That’s not the question, though. Yes, the store made money at other times or else it would not exist. The question is about what happens in the example.

Right, and the example covers two interactions, and asks how much the store lost between the two of them. I’m just pointing out that taking the question at face value means subtracting the profit of the sale from the loss from the theft.

I was expanding on the example into a real world situation to show how bad this question is at getting the answer that you feel is the “right” one.

Only by adding the words, “due to theft”, or rephrasing as “how much was stolen” does the question only look at that half of the interactions.

Like I said, the question is intentionally ambiguous in order to create exactly this sort of dissonance. It is contrived for this purpose. If you want a better answer, ask a better question.

Nope. You are making @RickJay wanna barf.

If you look at it that way, then the store’s loss is what they paid for the item plus the $30.

Shrinkage is calculated based on cost, not on price.

Sure, which is why I was very careful to say if you ignore costs, margins, etc.

I completely agree with you that it’s a poorly worded riddle, but it’s not like it’s the first time we’ve seen something like this. You basically have to ignore those things and assume that all goods cost zero dollars, so a $70 item is worth $70 dollars in value. The way that the originator wants you to look at the problem, and I didn’t find particularly confusing, is the following:

Before any of the thievery takes place:
You have $1000 in cash
You have $1000 worth of inventory (again, ignore COGS).

At the end of all the outlined transactions:
You have $970 in cash
You have $930 in inventory

You started with a value of $2000, now you have a value of $1900, so you’re out $100. If the riddle had wanted actual inventory management policies to be taken into account (and again, I agree with you that it’s a poorly laid out riddle), we would have been given a COGS value for the item.

I think it would have to be the other way around, in where all goods cost their retail value. Otherwise, there is profit to be had in selling the item, which offsets the loss from the theft.

If the riddle wants you to give an exact dollar figure, sure. But $100 minus the profit from the sale is as good an answer as an exact dollar figure.

If the riddle had wanted to know how much was stolen, or how much was lost due to theft, then it would have used those words. Instead, it described two interactions, and asked how much was lost between those two interactions.

And I don’t think that it is “poorly laid out”, I think that it is intentionally made ambiguous specifically so that different people will come to different answers based on how they interpret what is left out of it.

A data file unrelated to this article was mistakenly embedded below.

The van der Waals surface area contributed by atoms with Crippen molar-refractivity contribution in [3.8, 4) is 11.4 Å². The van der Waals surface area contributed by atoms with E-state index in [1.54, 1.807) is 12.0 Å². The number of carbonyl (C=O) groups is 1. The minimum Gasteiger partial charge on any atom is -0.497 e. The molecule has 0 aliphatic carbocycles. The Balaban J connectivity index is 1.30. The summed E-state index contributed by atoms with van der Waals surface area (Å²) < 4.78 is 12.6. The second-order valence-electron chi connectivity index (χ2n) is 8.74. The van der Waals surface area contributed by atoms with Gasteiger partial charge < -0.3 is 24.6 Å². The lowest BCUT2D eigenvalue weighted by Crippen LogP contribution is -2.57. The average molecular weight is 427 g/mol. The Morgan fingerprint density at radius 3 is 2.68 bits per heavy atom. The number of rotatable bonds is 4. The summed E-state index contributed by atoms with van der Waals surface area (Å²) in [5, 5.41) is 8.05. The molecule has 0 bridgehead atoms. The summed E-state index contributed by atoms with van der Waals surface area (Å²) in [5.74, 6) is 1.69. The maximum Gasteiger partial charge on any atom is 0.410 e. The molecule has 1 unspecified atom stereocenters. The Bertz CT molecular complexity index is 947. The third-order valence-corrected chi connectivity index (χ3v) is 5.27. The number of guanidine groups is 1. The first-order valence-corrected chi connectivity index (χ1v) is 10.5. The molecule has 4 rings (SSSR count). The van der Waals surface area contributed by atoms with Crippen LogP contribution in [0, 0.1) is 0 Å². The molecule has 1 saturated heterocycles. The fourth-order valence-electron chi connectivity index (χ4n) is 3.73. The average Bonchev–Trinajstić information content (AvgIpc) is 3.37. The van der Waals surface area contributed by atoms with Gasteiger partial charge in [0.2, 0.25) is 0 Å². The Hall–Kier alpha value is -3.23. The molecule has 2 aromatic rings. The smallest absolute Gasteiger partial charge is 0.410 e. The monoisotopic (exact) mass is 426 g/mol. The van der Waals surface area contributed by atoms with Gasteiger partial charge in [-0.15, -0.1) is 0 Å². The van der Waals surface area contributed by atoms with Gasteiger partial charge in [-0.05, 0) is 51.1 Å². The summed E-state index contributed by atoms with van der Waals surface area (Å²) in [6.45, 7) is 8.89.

I feel like you’re trying to argue past me for some reason, so let me ask two yes/no questions.

  1. Do you think that I answered the riddle with the answer that the author would agree was the correct one?
  2. Can you answer the riddle correctly, with a final specific dollar amount, in the way you understand it should be without being given the cost of the $70 retail item?

If your answers are Yes and No respectively, then I see no disagreement.

I agree with k9bfriender, unless you are sure to sell all your stock due to product craze or something.

Store open: Assets = $500 cash, $500 worth of goods
Theft of $100: assets = $400 cash, $500 worth of goods
Purchase by thief: assets = $470 cash, $440 worth of goods ($10 profit)
Store close: assets = $470 cash, $440 worth of goods

From open to close how much did you lose? 500+500=1000, 470+440=910. That sale probably wasn’t going to be made anyways. So it would appear we lost $90.

But let’s say the thief purchased the last item in stock during a consumer craze. It was going to be sold anyways. In which case, if the thief had not stolen or purchased anything we could have had $1070 at the end of the day. The loss would be $160.


  1. I think the author intentionally created a trick question, knowing that it would be ambiguous and would have no “right” answer. If the author actually meant for it to be unambiguously answered as to how much was stolen, then it was actually just a very poorly phrased question, and the author’s intent is irrelevant as they are apparently too stupid to ask a question properly.

  2. No, but if the author wants a specific dollar figure, then they did not give enough information to give one, nor did they actually ask for one. That’s not the fault of the person answering the question, that’s a lack of information given by the questioner. No different than if I ask you what 100-70+70-30+30-x is. The answer is 100-x, and it doesn’t invalidate the answer that you don’t know what x is.

I think our disagreement is the motive of the author. You seem to think that he asked a straightforward question with a definite answer. I think that he intentionally asked an ambiguous question that he knew would have an ambiguous answer.

ETA: I’m gud at maf.

  1. You didn’t actually answer my first question with a yes or no, but I’m going to infer that you agree with me.
  2. Absolutely, but the lack of information in this case gave me confidence that my understanding of their intent was accurate.

I think you’ll be hard pressed to find where I said it was a straightforward question. I understood the intent, primarily because no cost was given and I’ve seen such things a million time before.